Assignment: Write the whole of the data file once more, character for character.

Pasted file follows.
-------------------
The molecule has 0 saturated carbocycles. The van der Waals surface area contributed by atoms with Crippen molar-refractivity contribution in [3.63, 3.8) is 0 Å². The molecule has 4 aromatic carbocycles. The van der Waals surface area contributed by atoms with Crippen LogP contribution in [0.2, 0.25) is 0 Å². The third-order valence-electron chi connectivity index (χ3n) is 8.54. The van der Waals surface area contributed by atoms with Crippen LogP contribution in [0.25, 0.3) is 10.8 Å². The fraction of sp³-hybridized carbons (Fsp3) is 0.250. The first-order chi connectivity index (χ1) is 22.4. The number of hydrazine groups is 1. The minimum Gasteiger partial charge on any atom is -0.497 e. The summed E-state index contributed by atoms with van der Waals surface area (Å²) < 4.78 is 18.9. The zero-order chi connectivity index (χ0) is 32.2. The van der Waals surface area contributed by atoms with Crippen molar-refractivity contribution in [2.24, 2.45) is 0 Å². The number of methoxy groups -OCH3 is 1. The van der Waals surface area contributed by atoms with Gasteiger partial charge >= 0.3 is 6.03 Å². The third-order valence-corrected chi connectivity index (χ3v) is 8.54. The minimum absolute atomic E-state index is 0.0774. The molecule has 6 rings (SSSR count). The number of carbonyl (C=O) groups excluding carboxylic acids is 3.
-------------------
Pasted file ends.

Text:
The molecule has 0 saturated carbocycles. The van der Waals surface area contributed by atoms with Crippen molar-refractivity contribution in [3.63, 3.8) is 0 Å². The molecule has 4 aromatic carbocycles. The van der Waals surface area contributed by atoms with Crippen LogP contribution in [0.2, 0.25) is 0 Å². The third-order valence-electron chi connectivity index (χ3n) is 8.54. The van der Waals surface area contributed by atoms with Crippen LogP contribution in [0.25, 0.3) is 10.8 Å². The fraction of sp³-hybridized carbons (Fsp3) is 0.250. The first-order chi connectivity index (χ1) is 22.4. The number of hydrazine groups is 1. The minimum Gasteiger partial charge on any atom is -0.497 e. The summed E-state index contributed by atoms with van der Waals surface area (Å²) < 4.78 is 18.9. The zero-order chi connectivity index (χ0) is 32.2. The van der Waals surface area contributed by atoms with Crippen molar-refractivity contribution in [2.24, 2.45) is 0 Å². The number of methoxy groups -OCH3 is 1. The van der Waals surface area contributed by atoms with Gasteiger partial charge >= 0.3 is 6.03 Å². The third-order valence-corrected chi connectivity index (χ3v) is 8.54. The minimum absolute atomic E-state index is 0.0774. The molecule has 6 rings (SSSR count). The number of carbonyl (C=O) groups excluding carboxylic acids is 3.